These extras are either more of a personal recommendation, or are related to insIDE club events. - Latex: I highly advise installing and learning to use Latex. The installation method varies between operating systems and distributions, and so would likely need its own tutorial (there are many good ones on the web). - Rust: A new language which offers many appealing features. - GameBoy Studio, easily make GameBoy games! - Hylia, a static website tool
The main purpose of GitHub, besides hosting your projects, is Version Control. This is essentially undo / redo on
steroids. If you make a mistake, you can easily undo it. When you want to save changes to your project, you can use
commit to commit changes, and
see how they compare to previous versions or what exactly you have changed. Then, to actually push the update from your computer to GitHub, you use
When you commit a change, you are required to enter a commit message. While this may initially be annoying, this is a very good practice,
so that incase something goes wrong in the future, you can look back at your changes and see the description of each commit.
This will help keep track of when and what you did.
Make to register at https://github.com/, so you can access its vast collection of repositories and make your own. Respositories are essentially packages containing things like tools, projects, or apps that other fellow developers have made. For example, Google has their repositories here, and you can find my own here.
The easiest way to manage your repositories is by downloading and installing GitHub Desktop for Version Control (you’ll need this soon, and use it indefinitely). Sign into your GitHub account from within Github Desktop, and then head to File -> Options for Windows, or GitHub Desktop -> Preferences for MacOS. From there, click the Advanced tab, and select your preferred External Editor and Shell (in my case, Visual Studio Code, and iTerm2).
Make sure to sign up using your university email, so you can get the perks of being a student. This applies to many other services (Spotify, etc.) so keep an eye out!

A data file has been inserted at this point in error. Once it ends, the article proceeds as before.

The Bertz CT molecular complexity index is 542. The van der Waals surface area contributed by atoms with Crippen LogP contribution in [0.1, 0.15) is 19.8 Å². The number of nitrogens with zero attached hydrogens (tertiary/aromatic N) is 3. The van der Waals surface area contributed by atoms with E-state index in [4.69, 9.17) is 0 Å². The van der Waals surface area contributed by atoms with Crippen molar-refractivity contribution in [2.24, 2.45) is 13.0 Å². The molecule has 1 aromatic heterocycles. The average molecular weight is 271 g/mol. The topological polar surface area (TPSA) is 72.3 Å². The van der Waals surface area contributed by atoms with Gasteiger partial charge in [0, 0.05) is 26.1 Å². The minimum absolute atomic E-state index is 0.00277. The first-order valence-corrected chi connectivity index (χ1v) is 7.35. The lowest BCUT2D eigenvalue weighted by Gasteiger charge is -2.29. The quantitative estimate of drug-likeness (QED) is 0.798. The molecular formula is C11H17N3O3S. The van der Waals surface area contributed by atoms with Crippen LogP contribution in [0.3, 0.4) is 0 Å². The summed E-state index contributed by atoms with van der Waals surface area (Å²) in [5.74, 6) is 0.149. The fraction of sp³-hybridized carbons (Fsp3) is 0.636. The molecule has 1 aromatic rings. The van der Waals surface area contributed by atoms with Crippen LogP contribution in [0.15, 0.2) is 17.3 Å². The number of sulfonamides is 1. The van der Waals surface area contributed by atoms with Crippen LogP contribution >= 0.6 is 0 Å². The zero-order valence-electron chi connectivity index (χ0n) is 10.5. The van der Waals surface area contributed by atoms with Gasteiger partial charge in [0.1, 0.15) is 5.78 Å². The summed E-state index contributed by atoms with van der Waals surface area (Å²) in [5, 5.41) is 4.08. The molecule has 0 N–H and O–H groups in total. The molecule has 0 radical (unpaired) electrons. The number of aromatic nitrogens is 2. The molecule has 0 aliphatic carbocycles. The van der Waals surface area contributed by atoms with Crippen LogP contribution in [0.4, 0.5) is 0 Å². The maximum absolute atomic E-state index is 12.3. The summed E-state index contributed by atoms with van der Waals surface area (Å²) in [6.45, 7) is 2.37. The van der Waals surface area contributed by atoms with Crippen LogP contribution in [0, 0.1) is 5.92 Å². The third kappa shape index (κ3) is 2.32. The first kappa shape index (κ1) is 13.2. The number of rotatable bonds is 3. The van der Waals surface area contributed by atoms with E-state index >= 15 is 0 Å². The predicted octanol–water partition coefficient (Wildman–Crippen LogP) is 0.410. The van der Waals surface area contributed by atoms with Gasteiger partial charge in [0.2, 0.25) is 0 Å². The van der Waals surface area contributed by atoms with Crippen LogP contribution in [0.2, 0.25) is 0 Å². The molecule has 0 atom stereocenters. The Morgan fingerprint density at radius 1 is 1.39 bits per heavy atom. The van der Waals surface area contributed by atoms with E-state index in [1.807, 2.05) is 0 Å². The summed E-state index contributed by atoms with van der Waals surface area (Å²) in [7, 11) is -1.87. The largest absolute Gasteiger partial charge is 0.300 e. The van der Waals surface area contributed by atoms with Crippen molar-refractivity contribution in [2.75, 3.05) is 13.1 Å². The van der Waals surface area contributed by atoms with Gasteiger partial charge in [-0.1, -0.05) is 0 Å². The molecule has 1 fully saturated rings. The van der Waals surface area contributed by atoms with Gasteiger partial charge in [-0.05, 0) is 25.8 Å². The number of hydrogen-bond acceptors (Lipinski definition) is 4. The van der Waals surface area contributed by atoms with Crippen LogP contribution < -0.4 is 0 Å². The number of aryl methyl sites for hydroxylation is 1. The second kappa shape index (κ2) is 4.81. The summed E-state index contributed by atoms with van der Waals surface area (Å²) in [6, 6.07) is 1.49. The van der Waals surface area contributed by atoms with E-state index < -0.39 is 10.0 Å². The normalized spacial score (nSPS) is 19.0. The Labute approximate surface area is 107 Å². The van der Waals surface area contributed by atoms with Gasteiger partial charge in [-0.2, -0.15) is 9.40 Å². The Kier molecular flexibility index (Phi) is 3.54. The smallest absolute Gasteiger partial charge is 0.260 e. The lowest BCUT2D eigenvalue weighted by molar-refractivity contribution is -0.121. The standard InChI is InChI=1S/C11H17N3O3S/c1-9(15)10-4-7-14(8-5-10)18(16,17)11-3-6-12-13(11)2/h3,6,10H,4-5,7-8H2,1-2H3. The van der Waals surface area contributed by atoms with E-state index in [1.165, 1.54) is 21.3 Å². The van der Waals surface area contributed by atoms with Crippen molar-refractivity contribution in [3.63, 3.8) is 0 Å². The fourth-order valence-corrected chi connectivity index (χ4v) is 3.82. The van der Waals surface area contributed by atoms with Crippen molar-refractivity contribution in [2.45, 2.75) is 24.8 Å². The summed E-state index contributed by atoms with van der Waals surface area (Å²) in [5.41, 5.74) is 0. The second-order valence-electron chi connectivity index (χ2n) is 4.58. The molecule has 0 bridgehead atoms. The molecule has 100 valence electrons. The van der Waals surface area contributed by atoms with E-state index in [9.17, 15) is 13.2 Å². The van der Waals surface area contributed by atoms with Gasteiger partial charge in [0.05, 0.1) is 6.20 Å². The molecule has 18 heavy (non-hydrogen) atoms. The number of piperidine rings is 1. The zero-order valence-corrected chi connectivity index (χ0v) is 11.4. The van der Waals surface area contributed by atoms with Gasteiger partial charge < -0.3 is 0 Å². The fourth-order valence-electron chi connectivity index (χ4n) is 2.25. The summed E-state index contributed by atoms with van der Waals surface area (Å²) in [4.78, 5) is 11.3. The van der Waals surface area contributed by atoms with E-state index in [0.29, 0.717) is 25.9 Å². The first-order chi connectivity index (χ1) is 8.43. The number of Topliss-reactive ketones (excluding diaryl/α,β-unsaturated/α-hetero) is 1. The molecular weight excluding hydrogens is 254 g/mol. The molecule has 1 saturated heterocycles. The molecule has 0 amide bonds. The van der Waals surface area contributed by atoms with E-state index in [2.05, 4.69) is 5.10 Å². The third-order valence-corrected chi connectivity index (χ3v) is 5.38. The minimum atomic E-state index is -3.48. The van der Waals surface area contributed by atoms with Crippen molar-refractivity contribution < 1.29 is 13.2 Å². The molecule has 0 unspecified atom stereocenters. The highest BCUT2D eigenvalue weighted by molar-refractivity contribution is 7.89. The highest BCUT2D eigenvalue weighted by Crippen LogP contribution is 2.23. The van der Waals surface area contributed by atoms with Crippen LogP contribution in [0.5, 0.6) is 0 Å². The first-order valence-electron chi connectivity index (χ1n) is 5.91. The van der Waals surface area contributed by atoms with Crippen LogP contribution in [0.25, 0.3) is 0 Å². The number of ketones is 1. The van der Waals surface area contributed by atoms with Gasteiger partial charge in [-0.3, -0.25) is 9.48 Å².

Windows Subsystem for Linux
After going through this tutorial, you start to see why so many people find MacOS / Linux appealing. When it comes to software development, the support for tools and languages typically goes (from most / soonest support to latest) Linux -> MacOS -> Windows. MacOS usually gets support around the same time as Linux, and has even occasionally gotten it sooner due to Apple’s influences and internal development, LLVM being an excellent example (LLVM forms the backend of a significant portion of emerging programming languages, read more here).
CLI vs GUI
Let’s start by explaining what each is.
CLI (Command Line Interface)
CLI is the most “basic” form of computer-human interaction, where a user would enter a command or series of commands into a terminal, and the computer would think for a bit and spit out an output. This form of interaction far precedes GUIs, and is still a popular and even preferred approach of interfacing due to productivity reasons.
For example, on Linux (and MacOS),
If you have a test file named
my_paper.txt in your home folder’s
Download directory, and you want to find how many times the
the appears in it, all you have to do is type
grep -o -i the ~/Desktop | wc -l, and voila.
You can get stuff done in a fraction of the time, assuming you’re patient enough to learn the commands
(or just use Google like I do). You might have also noticed the
| symbol in the above command. That’s the “pipe”
symbol, and its used to take the output of the previous command and put it in the next. In the above case, the
portion reads the file and spits out all words matching the filter you used (
the). This means it would also catch
they since i didn’t specify that the word had to only contain
| would take those
input them into
wc, which stands for word count, which counts the number of words inputted, and finally outputs
(in my case at least).
On the other hand, GUIs are designed to be used with a mouse and navigate by clicking buttons and such. The advantage of GUIs is that they have a very shallow learning curve (just click the thing you want), and are better designed for things like media consumption (imagine text-based instagram or youtube) where the desired output cannot be easily expressed with simple text. However, as you become more comfortable with software development, you may begin to prefer CLI due to the previously explained reasons.